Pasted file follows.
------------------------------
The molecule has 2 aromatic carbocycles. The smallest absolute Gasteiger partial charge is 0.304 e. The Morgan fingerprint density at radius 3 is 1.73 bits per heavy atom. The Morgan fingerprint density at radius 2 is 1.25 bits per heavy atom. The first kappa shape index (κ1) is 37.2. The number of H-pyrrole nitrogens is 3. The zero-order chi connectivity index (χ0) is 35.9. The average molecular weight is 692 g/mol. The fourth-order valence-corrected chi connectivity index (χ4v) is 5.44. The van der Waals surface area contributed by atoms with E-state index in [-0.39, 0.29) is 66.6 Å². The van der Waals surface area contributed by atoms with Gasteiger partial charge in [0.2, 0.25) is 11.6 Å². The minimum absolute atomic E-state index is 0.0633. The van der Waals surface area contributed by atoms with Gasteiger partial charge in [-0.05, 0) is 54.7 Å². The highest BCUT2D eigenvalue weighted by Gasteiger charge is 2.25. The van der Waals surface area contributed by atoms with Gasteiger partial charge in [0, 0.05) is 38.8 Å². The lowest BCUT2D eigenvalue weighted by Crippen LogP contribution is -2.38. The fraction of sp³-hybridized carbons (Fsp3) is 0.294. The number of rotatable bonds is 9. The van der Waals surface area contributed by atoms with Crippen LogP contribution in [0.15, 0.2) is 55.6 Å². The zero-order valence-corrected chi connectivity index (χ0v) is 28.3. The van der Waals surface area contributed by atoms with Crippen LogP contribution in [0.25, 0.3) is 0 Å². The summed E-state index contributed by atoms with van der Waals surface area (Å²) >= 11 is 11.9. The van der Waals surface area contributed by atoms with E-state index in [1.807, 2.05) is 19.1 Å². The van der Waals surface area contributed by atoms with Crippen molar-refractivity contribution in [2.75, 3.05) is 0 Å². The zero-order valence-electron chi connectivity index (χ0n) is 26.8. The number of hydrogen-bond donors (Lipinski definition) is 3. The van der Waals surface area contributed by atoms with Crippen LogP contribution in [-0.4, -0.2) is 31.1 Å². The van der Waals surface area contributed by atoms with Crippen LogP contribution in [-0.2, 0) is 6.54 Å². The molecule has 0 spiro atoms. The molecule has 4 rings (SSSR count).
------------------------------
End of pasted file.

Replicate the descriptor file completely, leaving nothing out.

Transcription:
The molecule has 2 aromatic carbocycles. The smallest absolute Gasteiger partial charge is 0.304 e. The Morgan fingerprint density at radius 3 is 1.73 bits per heavy atom. The Morgan fingerprint density at radius 2 is 1.25 bits per heavy atom. The first kappa shape index (κ1) is 37.2. The number of H-pyrrole nitrogens is 3. The zero-order chi connectivity index (χ0) is 35.9. The average molecular weight is 692 g/mol. The fourth-order valence-corrected chi connectivity index (χ4v) is 5.44. The van der Waals surface area contributed by atoms with E-state index in [-0.39, 0.29) is 66.6 Å². The van der Waals surface area contributed by atoms with Gasteiger partial charge in [0.2, 0.25) is 11.6 Å². The minimum absolute atomic E-state index is 0.0633. The van der Waals surface area contributed by atoms with Gasteiger partial charge in [-0.05, 0) is 54.7 Å². The highest BCUT2D eigenvalue weighted by Gasteiger charge is 2.25. The van der Waals surface area contributed by atoms with Gasteiger partial charge in [0, 0.05) is 38.8 Å². The lowest BCUT2D eigenvalue weighted by Crippen LogP contribution is -2.38. The fraction of sp³-hybridized carbons (Fsp3) is 0.294. The number of rotatable bonds is 9. The van der Waals surface area contributed by atoms with Crippen LogP contribution in [0.15, 0.2) is 55.6 Å². The zero-order valence-corrected chi connectivity index (χ0v) is 28.3. The van der Waals surface area contributed by atoms with Crippen LogP contribution in [0.25, 0.3) is 0 Å². The summed E-state index contributed by atoms with van der Waals surface area (Å²) >= 11 is 11.9. The van der Waals surface area contributed by atoms with E-state index in [1.807, 2.05) is 19.1 Å². The van der Waals surface area contributed by atoms with Crippen molar-refractivity contribution in [2.75, 3.05) is 0 Å². The zero-order valence-electron chi connectivity index (χ0n) is 26.8. The number of hydrogen-bond donors (Lipinski definition) is 3. The van der Waals surface area contributed by atoms with Crippen LogP contribution in [-0.4, -0.2) is 31.1 Å². The van der Waals surface area contributed by atoms with Crippen LogP contribution in [-0.2, 0) is 6.54 Å². The molecule has 0 spiro atoms. The molecule has 4 rings (SSSR count).